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Friday, January 4, 2013

Tuscobia Winter Ultramarathon: But what does it mean??

Term: Tuscobia [origin of place name]

Definition: From the American Indian word "tuscola" meaning "a level place". 
[Source: Milwaukee Sentinel, Aug. 29., 1939.]

I've never gone to a race and had strangers walk up to me knowing who I was (and not I'm not referring to the fact my name was scribbled so elegantly on my bib). What a bizarre feeling! Because of social sites like Facebook and dailymile I was connecting with racers before the big day and after just a few moments I was able to match the person before me to the person I knew online. It was surreal and very much like running Tuscobia was, my first (and last?) winter ultramarathon. According to Outside Online, it's the "slighty saner" winter ultramarathon so it can't be that bad, right?

At a Glance
Location: Tuscobia State Trail, 74-mile abandoned railroad grade trail in northern Wisconsin
Total Race Distance: 35 miles (although by the talk afterwards it might have been a smidge closer to 36)
Time to Finish: 9:45
Elevation Gain: Maybe 450 ft

Starting Temperature: About 22° F
Ending Temperature: About 17° F
Quotes of the Day: "Wow. How boring."
                             "But what does it mean?"
                             "I'm over it"

Toughening Up
The physical challenge of running on snow didn't worry me too much. I felt prepped enough from the sand running I did earlier in the year. Surprisingly for being utter extremes the two are similar in perceived effort. As long as my core and extremities were warm the burn from breathing in the chill never phased me. For the most part I feel like my training for this wasn't about mileage but learning how to layer. If I didn't dress warm enough I could freeze like I did at Kickapoo. Adversely if I dressed up too much I would end up sweating which could chill me to the bone. Learning what layers worked in order to keep me warm without provoking sweating proved a task but come race day I had layers tuned in for as low as 15 degrees and had run in temps as low as 11 degrees. Any lower and I would just have had to hope extra layers were enough.

Final Picks for Race Day
Winter hiking boots

Bra, merino wool socks and undies 
Outerlayer jacket (waterproof, wind-blocking, breathable)
Midlayer top (merino wool blend)
Pants (with a brushed interior)
Base layer (merino wool -- packed but not needed for this race)
Two water packs, one for undercoat with water, one for over coat with food/coconut water
Insulated water bottles for outer pack
Hat, wool mittens and water resistent mittens
Required safety gear: reflective vest, 2 flashing LED lights, headlamp
Salt capsules, chapstick

Race Start
For the first time in a very long time I arrived at a race early, way way too early. I had a whole hour to kill and although I was loving the late race start of noon, I was exhausted from tending to my sick daughter the days leading up to the race. Standing around killed what peppiness I had acquired from coffee. I soon found myself at a gas station buying a Mountain Dew just to stay awake but as soon as I returned the gang was leaving to climb onto the shuttle bus. Only one other time have I been shuttled from the finish to the start but that was merely a 10-minute shortcut across the route for the San Diego Marathon. We followed the trail, all 35 miles of it, to Ojibwa. It was best not to think how long the bus ride took knowing we had to make our own way back.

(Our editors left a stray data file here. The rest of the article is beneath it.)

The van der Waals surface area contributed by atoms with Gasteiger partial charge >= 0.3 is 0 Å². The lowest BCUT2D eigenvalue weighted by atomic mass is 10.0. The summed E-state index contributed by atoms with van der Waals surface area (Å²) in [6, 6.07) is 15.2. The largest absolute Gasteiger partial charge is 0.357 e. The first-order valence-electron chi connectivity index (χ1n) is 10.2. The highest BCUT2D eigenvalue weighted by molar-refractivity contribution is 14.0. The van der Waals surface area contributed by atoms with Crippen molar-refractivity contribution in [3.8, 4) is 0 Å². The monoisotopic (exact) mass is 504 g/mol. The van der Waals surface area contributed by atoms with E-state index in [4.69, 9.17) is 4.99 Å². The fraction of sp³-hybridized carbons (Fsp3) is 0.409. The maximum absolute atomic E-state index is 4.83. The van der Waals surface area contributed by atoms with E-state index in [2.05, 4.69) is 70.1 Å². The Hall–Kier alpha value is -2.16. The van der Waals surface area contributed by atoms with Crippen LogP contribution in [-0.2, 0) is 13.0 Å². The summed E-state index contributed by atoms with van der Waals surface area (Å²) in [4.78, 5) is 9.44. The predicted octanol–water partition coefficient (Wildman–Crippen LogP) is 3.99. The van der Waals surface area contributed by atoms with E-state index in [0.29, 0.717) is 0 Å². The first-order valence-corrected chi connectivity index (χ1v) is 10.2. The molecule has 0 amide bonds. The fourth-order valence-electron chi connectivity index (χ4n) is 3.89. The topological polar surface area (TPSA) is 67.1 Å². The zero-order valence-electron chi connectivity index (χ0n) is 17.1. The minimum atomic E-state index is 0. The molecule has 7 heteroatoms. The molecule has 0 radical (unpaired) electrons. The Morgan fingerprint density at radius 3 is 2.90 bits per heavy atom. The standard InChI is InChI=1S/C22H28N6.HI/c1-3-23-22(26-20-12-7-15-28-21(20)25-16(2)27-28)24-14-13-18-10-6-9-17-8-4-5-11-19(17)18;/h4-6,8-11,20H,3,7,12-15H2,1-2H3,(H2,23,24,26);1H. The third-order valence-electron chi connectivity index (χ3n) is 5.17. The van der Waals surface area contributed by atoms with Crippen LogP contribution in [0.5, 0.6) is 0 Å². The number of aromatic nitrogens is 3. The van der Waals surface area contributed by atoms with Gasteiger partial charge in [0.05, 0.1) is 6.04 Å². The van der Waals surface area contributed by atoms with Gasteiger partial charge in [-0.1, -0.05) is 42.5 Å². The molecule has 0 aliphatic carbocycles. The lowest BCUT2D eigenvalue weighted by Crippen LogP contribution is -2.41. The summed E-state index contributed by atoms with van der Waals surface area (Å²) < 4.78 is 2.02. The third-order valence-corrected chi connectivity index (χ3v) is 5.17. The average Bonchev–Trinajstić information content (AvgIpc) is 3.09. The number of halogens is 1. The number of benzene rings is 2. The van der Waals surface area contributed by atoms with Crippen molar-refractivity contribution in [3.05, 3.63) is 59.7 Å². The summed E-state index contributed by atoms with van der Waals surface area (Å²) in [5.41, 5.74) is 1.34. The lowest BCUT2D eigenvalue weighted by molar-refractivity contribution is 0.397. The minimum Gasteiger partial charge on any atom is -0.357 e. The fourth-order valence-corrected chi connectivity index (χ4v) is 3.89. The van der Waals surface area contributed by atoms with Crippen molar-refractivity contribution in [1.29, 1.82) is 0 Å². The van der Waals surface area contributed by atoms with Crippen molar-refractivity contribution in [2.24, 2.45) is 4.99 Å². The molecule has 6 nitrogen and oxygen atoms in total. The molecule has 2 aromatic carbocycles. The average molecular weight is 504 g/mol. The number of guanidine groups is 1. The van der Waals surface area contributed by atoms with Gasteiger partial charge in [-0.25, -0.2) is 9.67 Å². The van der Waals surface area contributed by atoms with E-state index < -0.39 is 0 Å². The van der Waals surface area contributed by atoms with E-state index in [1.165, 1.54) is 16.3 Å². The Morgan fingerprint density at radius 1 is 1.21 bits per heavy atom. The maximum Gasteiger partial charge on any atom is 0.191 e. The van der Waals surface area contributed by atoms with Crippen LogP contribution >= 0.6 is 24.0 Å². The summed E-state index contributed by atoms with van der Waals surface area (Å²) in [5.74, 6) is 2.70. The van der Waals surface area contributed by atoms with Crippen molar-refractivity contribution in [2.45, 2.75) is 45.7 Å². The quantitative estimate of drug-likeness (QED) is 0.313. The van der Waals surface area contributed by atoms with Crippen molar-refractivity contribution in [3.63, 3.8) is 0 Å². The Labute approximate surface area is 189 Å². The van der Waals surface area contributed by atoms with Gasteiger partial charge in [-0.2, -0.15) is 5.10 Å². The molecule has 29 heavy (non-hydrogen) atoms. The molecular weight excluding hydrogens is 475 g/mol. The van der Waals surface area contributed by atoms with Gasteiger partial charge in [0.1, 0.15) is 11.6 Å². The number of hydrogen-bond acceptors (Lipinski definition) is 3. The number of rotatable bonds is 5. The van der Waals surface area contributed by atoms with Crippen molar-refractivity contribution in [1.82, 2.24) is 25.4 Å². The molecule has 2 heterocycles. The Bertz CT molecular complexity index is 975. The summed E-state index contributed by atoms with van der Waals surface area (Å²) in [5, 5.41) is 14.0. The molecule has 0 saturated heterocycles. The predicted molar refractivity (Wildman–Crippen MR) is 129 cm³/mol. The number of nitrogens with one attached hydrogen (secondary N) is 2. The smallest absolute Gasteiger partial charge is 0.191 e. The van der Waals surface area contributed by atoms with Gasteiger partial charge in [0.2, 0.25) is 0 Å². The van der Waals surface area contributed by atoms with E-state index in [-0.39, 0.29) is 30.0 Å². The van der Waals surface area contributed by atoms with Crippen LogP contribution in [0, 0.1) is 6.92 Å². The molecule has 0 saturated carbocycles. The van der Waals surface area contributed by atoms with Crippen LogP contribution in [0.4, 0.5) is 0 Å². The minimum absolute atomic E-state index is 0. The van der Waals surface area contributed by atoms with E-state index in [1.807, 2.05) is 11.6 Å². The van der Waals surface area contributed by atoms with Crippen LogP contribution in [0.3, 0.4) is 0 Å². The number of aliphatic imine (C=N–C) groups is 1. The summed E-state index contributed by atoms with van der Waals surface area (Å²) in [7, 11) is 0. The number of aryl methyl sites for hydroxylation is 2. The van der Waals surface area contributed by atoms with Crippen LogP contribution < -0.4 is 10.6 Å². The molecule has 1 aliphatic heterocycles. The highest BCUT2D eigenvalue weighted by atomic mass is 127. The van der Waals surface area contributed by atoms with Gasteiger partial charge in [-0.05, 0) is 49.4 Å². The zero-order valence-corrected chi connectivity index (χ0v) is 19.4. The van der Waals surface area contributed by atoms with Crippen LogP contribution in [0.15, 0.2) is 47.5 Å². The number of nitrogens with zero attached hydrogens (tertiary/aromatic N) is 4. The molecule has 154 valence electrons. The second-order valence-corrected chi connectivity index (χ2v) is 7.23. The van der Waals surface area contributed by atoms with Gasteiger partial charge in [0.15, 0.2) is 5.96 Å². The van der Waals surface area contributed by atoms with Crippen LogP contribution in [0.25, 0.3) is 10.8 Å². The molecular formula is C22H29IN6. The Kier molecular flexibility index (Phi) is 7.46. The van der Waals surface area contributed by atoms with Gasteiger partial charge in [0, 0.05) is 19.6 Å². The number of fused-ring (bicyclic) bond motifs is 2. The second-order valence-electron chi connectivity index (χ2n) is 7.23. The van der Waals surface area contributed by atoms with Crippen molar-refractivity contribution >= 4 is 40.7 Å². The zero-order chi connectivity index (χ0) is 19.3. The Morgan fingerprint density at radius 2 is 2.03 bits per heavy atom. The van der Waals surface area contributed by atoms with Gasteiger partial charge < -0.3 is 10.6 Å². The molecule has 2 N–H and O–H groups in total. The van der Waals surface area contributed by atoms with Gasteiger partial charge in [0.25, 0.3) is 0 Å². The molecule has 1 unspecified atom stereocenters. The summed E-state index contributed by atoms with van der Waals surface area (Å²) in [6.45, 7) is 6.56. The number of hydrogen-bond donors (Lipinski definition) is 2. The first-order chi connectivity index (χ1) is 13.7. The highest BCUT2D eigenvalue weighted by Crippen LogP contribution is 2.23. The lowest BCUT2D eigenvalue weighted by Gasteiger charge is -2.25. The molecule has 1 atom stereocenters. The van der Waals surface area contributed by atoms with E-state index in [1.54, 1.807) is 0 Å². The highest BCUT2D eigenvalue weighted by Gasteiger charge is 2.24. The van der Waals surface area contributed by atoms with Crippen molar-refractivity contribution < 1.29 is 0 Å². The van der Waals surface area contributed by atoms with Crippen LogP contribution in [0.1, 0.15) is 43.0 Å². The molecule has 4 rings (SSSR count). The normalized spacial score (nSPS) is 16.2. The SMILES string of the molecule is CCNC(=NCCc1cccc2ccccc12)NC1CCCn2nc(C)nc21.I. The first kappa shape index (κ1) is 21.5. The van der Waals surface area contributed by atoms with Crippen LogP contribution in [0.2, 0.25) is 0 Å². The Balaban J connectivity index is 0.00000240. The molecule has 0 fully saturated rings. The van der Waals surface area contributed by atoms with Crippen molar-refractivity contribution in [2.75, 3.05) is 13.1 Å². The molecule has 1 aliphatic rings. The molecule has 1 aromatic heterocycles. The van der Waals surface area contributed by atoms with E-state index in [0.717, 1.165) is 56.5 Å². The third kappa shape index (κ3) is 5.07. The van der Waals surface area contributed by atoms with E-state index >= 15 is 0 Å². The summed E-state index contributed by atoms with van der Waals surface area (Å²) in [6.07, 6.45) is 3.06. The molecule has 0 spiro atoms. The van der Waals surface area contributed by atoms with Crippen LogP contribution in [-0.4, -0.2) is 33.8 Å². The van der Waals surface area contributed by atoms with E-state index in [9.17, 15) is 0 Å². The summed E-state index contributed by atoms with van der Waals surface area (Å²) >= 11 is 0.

Off the bus and mingling I was fluttering to keep my core temp up. I wasn't gonna bunker down before hand like I did at Kickapoo. Thankfully there were great people to meet and by far the most organized chaotic start line I've been to yet.

Fellow BAMR and 2nd place female, Maggie
Photo Credit: Maggie's hubby
Photo Credit: Phillip Gary Smith
Pick Your Posion: Bike, ski, run or snowshoe
Miles 1-17
I must have been giddy over this race because I never did my self checks beforehand. You see, I hate sloshing. That rhythmic swish-glug-swish-glug coming behind me from my packs annoys me to no end. Within the first mile I stopped to dink around with my packs to stop the slosh. I took off again and a young guy filled with happy-nervous energy got a shock.
  • Him -- "Hey! How you feeling? Feeling good?" 
  • Me -- "I don't know man," shrugging shoulders. "I'm thinking of quitting."  
  • Him -- Cue jaw drop. "But we just started!" 
I felt the need to inform the guy I was just joking around. Of course it was too soon to be thinking of quitting. I hadn't even hit 2 miles yet! More sloshing started and I stopped to tinker with my straps once more. Damn the slosh. At this point I had an outrageous number of people pass me with these two gals being the last, and they would end up being the last runners I would see in front of me for the rest of the race.

I eventually made it 5 miles out from Ojibwa and hit Winter, a check-in station and only station until mile 24. After the race I found out some people dropped out at this station and one person never even made it. Looking back it seems my joke wasn't as funny as I thought. 

I was trying to play catch up to anybody in front of me but I couldn't catch even the slightest glimpse of anyone. I heard a creek up in the tree branches overhead. Stupidly I thought of the movie Predator. The infamous drum cadence crept between my ears. That'll send a shiver down your back alone out on Tuscobia.